Association between Breast Vessel Calcification in Mammography and severity of calcification in coronary Artery in CT Angiography
MetadataShow full item record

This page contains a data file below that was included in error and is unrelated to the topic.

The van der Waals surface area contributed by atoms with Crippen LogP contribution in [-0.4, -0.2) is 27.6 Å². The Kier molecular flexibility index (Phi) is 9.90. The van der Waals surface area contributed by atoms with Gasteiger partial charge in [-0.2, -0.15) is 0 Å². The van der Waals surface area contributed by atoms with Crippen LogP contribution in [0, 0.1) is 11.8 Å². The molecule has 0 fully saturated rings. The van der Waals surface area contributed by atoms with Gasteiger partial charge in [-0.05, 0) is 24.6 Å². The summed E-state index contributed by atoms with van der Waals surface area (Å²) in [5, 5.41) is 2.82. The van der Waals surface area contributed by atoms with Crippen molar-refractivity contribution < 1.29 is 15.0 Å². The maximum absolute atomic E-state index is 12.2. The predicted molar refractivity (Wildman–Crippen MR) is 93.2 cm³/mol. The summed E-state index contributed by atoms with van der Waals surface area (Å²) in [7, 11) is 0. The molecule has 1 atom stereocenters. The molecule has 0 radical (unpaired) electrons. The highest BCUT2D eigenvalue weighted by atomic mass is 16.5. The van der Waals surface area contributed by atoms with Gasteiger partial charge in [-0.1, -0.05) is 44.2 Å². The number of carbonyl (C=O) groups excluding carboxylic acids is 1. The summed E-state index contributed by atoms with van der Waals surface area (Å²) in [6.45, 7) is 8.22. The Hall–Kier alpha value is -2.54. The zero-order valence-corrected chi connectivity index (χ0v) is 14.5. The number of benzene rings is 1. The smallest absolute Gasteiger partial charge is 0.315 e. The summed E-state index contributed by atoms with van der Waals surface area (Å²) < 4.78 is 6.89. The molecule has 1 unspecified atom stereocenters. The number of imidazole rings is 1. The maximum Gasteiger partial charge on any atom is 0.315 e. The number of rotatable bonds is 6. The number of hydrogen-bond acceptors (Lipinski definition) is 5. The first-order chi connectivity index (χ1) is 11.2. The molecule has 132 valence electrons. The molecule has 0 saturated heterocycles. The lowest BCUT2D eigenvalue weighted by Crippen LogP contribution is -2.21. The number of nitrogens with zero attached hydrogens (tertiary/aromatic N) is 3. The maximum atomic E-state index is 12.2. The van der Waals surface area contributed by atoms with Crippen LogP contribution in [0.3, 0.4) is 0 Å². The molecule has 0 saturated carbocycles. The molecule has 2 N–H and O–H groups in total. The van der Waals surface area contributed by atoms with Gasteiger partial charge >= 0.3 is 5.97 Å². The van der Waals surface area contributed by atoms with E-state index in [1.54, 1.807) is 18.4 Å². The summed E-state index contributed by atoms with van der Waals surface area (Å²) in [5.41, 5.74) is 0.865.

Coronary artery disease is an early asymptomatic stage. To explore a way of preventing severe complications of this disease, this study was conducted to determine the relationship between the severity of coronary artery calcification in CT angiography and calcification of mammary vascularity in mammography in women over 40 years of age. Became Materials and Methods: In this cross-sectional study, 60 women over 40 years of age referred to the Civic Heart Hospital (Center for CT Angiography) in 2017 who were referred for cardiologists for CT angiography for any reason, and in one Mammography last year, or mammography done with a doctor's recommendation for screening. In these patients, the correlation between calcium scorus measured in CT angiography with the amount of calcification in the mammary vasculature was investigated. In mammograms, the presence or absence of BAC, one-way or two-way, and its severity by division into three groups of mild, moderate and severe, were examined. Data was analyzed by SPSS version 23 software. Results: The mean age of referred patients was 49.52 ± 8.83 years. Of these 60 women, 50% were postmenopausal and 50% were not menopause. The reason for referral was 45% heart rate and 43.3% chest pain. In 37 (61.7%) cases, mild to severe coronary calcification was observed and 50 (83.3%) had mild to severe mammary vascular calcification. There was a significant correlation between coronary calcification and mammary vascular calcification (p = 0.001), and there was a significant relationship between coronary calcification and postmenopausal calcification (p <0.001), which indicates this the higher the calcification of the mammary vascularity, the greater the severity of coronary artery calcification.